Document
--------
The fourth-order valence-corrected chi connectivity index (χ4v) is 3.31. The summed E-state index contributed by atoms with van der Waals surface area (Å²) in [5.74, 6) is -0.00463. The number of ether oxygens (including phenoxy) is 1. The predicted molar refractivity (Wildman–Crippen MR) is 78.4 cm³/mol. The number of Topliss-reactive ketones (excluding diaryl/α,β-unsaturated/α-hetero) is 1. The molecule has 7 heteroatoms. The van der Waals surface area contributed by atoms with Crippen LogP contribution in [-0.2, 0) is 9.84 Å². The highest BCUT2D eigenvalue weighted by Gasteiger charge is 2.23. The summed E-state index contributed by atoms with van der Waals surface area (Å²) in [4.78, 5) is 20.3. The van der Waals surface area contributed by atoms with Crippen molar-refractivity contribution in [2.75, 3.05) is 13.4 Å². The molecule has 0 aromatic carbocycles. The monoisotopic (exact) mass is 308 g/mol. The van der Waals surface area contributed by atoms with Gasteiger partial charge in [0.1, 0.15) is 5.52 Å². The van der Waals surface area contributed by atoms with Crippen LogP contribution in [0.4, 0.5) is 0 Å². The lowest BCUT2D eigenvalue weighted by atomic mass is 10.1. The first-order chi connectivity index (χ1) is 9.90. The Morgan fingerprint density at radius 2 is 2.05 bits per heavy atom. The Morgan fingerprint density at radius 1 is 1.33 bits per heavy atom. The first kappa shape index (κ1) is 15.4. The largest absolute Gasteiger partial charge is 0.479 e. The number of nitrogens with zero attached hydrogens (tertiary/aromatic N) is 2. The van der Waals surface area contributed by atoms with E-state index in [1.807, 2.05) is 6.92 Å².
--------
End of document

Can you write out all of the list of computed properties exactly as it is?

The fourth-order valence-corrected chi connectivity index (χ4v) is 3.31. The summed E-state index contributed by atoms with van der Waals surface area (Å²) in [5.74, 6) is -0.00463. The number of ether oxygens (including phenoxy) is 1. The predicted molar refractivity (Wildman–Crippen MR) is 78.4 cm³/mol. The number of Topliss-reactive ketones (excluding diaryl/α,β-unsaturated/α-hetero) is 1. The molecule has 7 heteroatoms. The van der Waals surface area contributed by atoms with Crippen LogP contribution in [-0.2, 0) is 9.84 Å². The highest BCUT2D eigenvalue weighted by Gasteiger charge is 2.23. The summed E-state index contributed by atoms with van der Waals surface area (Å²) in [4.78, 5) is 20.3. The van der Waals surface area contributed by atoms with Crippen molar-refractivity contribution in [2.75, 3.05) is 13.4 Å². The molecule has 0 aromatic carbocycles. The monoisotopic (exact) mass is 308 g/mol. The van der Waals surface area contributed by atoms with Gasteiger partial charge in [0.1, 0.15) is 5.52 Å². The van der Waals surface area contributed by atoms with Crippen LogP contribution in [0.4, 0.5) is 0 Å². The lowest BCUT2D eigenvalue weighted by atomic mass is 10.1. The first-order chi connectivity index (χ1) is 9.90. The Morgan fingerprint density at radius 2 is 2.05 bits per heavy atom. The Morgan fingerprint density at radius 1 is 1.33 bits per heavy atom. The first kappa shape index (κ1) is 15.4. The largest absolute Gasteiger partial charge is 0.479 e. The number of nitrogens with zero attached hydrogens (tertiary/aromatic N) is 2. The van der Waals surface area contributed by atoms with E-state index in [1.807, 2.05) is 6.92 Å².